The second is a lesson in governance. The Caixin daily, perhaps one of China’s finest news outlets, revealed the Wuhan local government’s month-long cover-up which enabled the spread of the disease. After the death of Dr Li Wenliang, a whistleblower who’d tried to warn other doctors of the new disease and was reprimanded for 'spreading online rumours' and asked to sign a letter by the Wuhan police, from Covid-19, there was an extraordinary turn of events in the aftermath of the public outrage at Li’s death. In what was a first, the onus of Li’s death was put squarely on the Wuhan local authorities, and even the state media wrote 'many have criticised formalism and excessive bureaucracy in local governance'. Such direct criticism of government authorities is rare in China, and even rarer when public outrage contrary to government expectations is acknowledged.
Further, several analysts noted that the permissibility of outrage on Chinese social media sites like Sina Weibo and traditional media is unprecedented. 'While usually quick to remove any significant criticism of governmental entities, Internet censors have allowed an unusually large, and often unusually harsh, volume of criticism to remain highly visible, both on social media and in the press… There seems to be a general recognition across the state apparatus that aggressive suppression of public criticism will lead to a potentially unmanageable backlash—in other words, that public unhappiness has already reached such a critical level that the only truly viable response is appeasement.'
Reading too much into the outrage is futile; however, for countries with centralising tendencies like ours, it provides a roadmap towards political management in the future. The central leadership of the party has been shielded from the botched response. The Hubei (where Wuhan is located) party leadership has been replaced by officials close to the president, signalling local units will be held far more accountable than the central leadership, and that they can be thrown under the bus if push comes to shove. And finally, pointing the finger at local units also shields the centre—in this case, the CCP—from citizens who want to question its legitimacy to rule.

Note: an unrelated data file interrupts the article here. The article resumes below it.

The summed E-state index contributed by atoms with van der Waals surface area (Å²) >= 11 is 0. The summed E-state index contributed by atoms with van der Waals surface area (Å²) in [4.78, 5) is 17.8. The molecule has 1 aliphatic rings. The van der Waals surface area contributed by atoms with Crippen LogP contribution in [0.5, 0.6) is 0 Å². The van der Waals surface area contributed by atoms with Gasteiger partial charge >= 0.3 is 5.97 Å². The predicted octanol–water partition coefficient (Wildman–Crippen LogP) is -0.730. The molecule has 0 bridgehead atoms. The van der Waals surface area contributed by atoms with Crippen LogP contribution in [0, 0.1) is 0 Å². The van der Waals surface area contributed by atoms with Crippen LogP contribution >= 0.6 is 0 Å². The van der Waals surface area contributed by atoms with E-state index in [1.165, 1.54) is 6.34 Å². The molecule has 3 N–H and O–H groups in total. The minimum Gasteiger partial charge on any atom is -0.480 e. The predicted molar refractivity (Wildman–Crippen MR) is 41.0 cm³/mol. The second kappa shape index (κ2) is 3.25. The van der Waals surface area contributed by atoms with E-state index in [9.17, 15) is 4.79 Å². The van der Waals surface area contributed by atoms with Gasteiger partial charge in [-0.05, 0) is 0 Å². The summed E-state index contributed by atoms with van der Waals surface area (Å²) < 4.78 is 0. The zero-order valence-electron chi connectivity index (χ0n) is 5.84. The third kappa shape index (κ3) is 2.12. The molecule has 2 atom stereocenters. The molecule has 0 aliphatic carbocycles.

The response to dissent has followed a similar pattern. While Dr Li has been hailed as a hero, scholar Xu Zhangrun, who critiqued Xi Jinping’s handling of the crisis in an essay titled ‘When fury overcomes fear’, has been placed under house arrest, while two other Wuhan citizen-journalists have gone missing. What’s common between all three (and the article which this newspaper reprinted to earn the ire of the Chinese embassy) is their pointed criticism of the CCP leadership and questioning the party’s legitimacy to rule China.
This brings us to another lesson to be drawn from the response to Covid-19: the epidemic is 'a major test of China’s system and capacity for governance' according to Xi Jinping himself, and the massive disruption of lives, cities and transportation systems are equally a display of Chinese state power, as an analyst has argued. Chinese state authority and power has grown tremendously since the days of SARS; however, 'what is not yet so clear is whether the Chinese state is getting better at deploying that power in service of the public interest.'
What do you think?
Dear reader, we’d like to hear from you. We regularly publish letters to the editor on contemporary issues or direct responses to something the Post has recently published. Please send your letters to firstname.lastname@example.org with "Letter to the Editor" in the subject line. Please include your name, location, and a contact address so one of our editors can reach out to you.